(Photo: Mario Tama/Getty Images)

By Ballot or Bullet

Charlemagne Tha God asked Farrakhan if he agreed with Malcolm X’s opinion of how Black Americans would rise from oppression, saying, “It may be. Brother Malcolm said, “It’s either the ballot or the bullet.’ What was brother saying? He’s saying there’s much that could be accomplished if we voted intelligently.” Adding, “But if we don’t vote, if that won’t work. Malcolm said the bullet will.”

CHICAGO - MARCH 31:  Minister Louis Farrakhan, leader of the Nation of Islam, makes a point while speaking at a press conference at Mosque Maryam on March 31, 2011 in Chicago, Illinois. During the press conference Farrakhan expressed support for Libyan leader Moammar Gadhafi and called for an immediate cease fire in Libya. Farrakhan also told his followers at the press conference to stockpile food and water in their homes, predicting a major earthquake would hit the United States in the near future.  (Photo by Scott Olson/Getty Images)

(Photo: Scott Olson/Getty Images)

Our Own Community

Farrakhan spoke about Black communities, saying, “It is our responsibility to protect our community, we do not need racist police policing us, killing us as [they] please. Why not we police ourselves? Why couldn’t those Black officers who are trained, soldiers who are trained?” he said. “Why can’t we train our young people and instead of the money going to a system that oppresses, some of those tax dollars that we give to police, give them to us and let us police ourselves.”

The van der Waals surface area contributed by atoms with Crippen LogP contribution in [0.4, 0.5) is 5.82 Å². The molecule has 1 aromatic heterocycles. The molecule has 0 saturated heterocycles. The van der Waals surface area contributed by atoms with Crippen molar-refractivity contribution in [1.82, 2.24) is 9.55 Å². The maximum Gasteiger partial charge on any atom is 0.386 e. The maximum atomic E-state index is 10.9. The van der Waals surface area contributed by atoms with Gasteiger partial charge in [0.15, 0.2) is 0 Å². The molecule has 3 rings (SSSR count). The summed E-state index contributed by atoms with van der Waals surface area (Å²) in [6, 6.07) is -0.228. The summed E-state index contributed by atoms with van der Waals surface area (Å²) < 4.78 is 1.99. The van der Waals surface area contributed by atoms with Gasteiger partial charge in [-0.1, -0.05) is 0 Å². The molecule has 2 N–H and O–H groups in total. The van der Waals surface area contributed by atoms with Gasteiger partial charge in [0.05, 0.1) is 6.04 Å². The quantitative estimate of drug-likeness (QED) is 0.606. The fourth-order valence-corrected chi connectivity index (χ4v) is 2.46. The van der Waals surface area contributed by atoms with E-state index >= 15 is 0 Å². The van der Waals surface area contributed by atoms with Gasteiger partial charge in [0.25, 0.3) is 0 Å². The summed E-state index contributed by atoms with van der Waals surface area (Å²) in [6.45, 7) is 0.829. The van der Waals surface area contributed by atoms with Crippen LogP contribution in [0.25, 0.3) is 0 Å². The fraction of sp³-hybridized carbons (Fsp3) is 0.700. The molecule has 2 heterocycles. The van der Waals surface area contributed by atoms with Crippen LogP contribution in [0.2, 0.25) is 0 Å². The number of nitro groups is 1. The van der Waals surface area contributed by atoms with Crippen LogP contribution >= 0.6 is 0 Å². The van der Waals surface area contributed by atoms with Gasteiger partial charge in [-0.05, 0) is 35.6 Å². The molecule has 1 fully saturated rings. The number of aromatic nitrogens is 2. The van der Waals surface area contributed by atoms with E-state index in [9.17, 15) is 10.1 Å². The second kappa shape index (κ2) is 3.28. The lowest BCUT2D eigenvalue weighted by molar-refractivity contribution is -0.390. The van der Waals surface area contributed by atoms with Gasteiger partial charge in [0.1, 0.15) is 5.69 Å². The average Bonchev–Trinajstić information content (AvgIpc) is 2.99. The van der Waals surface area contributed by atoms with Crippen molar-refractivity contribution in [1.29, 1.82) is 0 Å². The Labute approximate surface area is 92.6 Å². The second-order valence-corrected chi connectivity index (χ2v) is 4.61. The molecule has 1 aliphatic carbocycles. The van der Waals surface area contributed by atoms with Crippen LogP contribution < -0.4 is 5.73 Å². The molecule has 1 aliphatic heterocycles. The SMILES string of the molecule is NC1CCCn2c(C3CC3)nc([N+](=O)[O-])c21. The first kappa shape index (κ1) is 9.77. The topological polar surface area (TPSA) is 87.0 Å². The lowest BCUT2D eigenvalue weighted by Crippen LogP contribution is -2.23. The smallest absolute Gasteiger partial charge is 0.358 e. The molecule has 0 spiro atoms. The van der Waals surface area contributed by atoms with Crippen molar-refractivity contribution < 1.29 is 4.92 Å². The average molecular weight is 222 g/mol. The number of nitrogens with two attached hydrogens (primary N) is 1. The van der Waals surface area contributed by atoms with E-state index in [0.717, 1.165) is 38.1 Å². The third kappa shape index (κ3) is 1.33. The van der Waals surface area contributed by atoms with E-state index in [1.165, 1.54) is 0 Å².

CHICAGO - NOVEMBER 09:  Minister Louis Farrakhan speaks to Nation of Islam followers at Mosque Maryam November 20, 2008 in Chicago, Illinois. During his address Farrakhan praised President-elect Barack Obama and said his election would create a new beginning for race relations in America.  (Photo by Scott Olson/Getty Images)

(Photo: Scott Olson/Getty Images)

Ninth Wealthiest Nation

He spoke on the importance of keeping money within the community, instead of giving it to other, established communities. He said, “$1.1 trillion comes through our hands this year. That makes us the ninth richest country in the world.” Adding, “He we are, nearly 50 million people, and we are here begging somebody else… this is the crime.”